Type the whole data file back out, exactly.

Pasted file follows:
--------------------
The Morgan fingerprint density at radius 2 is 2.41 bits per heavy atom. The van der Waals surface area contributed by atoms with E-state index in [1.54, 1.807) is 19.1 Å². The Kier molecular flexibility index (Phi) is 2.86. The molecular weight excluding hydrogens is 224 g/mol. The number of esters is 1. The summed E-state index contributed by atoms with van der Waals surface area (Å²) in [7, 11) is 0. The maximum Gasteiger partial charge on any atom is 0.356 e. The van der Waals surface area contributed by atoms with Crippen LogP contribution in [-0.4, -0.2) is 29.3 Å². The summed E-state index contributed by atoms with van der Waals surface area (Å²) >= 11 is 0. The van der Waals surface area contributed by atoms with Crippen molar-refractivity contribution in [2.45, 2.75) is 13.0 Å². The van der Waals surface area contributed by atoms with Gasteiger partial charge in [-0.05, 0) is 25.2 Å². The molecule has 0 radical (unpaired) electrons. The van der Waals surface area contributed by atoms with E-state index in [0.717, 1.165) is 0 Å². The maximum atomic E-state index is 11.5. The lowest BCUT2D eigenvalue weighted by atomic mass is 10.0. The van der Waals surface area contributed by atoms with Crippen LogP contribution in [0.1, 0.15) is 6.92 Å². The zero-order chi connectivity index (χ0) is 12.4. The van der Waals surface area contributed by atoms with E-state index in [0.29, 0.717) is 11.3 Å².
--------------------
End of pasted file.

The Morgan fingerprint density at radius 2 is 2.41 bits per heavy atom. The van der Waals surface area contributed by atoms with E-state index in [1.54, 1.807) is 19.1 Å². The Kier molecular flexibility index (Phi) is 2.86. The molecular weight excluding hydrogens is 224 g/mol. The number of esters is 1. The summed E-state index contributed by atoms with van der Waals surface area (Å²) in [7, 11) is 0. The maximum Gasteiger partial charge on any atom is 0.356 e. The van der Waals surface area contributed by atoms with Crippen LogP contribution in [-0.4, -0.2) is 29.3 Å². The summed E-state index contributed by atoms with van der Waals surface area (Å²) >= 11 is 0. The van der Waals surface area contributed by atoms with Crippen molar-refractivity contribution in [2.45, 2.75) is 13.0 Å². The van der Waals surface area contributed by atoms with Gasteiger partial charge in [-0.05, 0) is 25.2 Å². The molecule has 0 radical (unpaired) electrons. The van der Waals surface area contributed by atoms with E-state index in [0.717, 1.165) is 0 Å². The maximum atomic E-state index is 11.5. The lowest BCUT2D eigenvalue weighted by atomic mass is 10.0. The van der Waals surface area contributed by atoms with Crippen LogP contribution in [0.1, 0.15) is 6.92 Å². The zero-order chi connectivity index (χ0) is 12.4. The van der Waals surface area contributed by atoms with E-state index in [0.29, 0.717) is 11.3 Å².